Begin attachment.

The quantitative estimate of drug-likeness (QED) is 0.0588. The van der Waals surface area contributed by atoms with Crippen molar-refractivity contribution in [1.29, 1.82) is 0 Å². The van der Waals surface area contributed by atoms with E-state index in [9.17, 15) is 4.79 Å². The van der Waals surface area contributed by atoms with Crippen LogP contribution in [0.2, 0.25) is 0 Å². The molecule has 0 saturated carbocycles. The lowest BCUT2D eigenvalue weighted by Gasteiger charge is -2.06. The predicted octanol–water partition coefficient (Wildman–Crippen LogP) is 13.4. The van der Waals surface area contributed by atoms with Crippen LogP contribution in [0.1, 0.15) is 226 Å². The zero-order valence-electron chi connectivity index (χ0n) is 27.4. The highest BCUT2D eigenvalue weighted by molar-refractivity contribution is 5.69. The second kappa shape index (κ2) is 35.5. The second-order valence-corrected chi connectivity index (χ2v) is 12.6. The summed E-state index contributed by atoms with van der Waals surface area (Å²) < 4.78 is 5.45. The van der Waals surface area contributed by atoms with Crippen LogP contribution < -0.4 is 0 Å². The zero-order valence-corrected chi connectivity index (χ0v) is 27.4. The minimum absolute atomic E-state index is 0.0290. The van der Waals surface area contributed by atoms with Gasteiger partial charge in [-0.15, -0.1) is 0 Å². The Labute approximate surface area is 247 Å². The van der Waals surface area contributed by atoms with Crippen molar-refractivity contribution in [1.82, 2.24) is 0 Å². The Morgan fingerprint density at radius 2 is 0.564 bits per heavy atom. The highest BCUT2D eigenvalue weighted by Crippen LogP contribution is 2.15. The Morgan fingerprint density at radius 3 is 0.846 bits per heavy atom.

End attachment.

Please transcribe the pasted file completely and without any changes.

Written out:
The quantitative estimate of drug-likeness (QED) is 0.0588. The van der Waals surface area contributed by atoms with Crippen molar-refractivity contribution in [1.29, 1.82) is 0 Å². The van der Waals surface area contributed by atoms with E-state index in [9.17, 15) is 4.79 Å². The van der Waals surface area contributed by atoms with Crippen LogP contribution in [0.2, 0.25) is 0 Å². The molecule has 0 saturated carbocycles. The lowest BCUT2D eigenvalue weighted by Gasteiger charge is -2.06. The predicted octanol–water partition coefficient (Wildman–Crippen LogP) is 13.4. The van der Waals surface area contributed by atoms with Crippen LogP contribution in [0.1, 0.15) is 226 Å². The zero-order valence-electron chi connectivity index (χ0n) is 27.4. The highest BCUT2D eigenvalue weighted by molar-refractivity contribution is 5.69. The second kappa shape index (κ2) is 35.5. The second-order valence-corrected chi connectivity index (χ2v) is 12.6. The summed E-state index contributed by atoms with van der Waals surface area (Å²) < 4.78 is 5.45. The van der Waals surface area contributed by atoms with Crippen LogP contribution < -0.4 is 0 Å². The zero-order valence-corrected chi connectivity index (χ0v) is 27.4. The minimum absolute atomic E-state index is 0.0290. The van der Waals surface area contributed by atoms with Gasteiger partial charge in [-0.15, -0.1) is 0 Å². The Labute approximate surface area is 247 Å². The van der Waals surface area contributed by atoms with Crippen molar-refractivity contribution in [1.82, 2.24) is 0 Å². The Morgan fingerprint density at radius 2 is 0.564 bits per heavy atom. The highest BCUT2D eigenvalue weighted by Crippen LogP contribution is 2.15. The Morgan fingerprint density at radius 3 is 0.846 bits per heavy atom.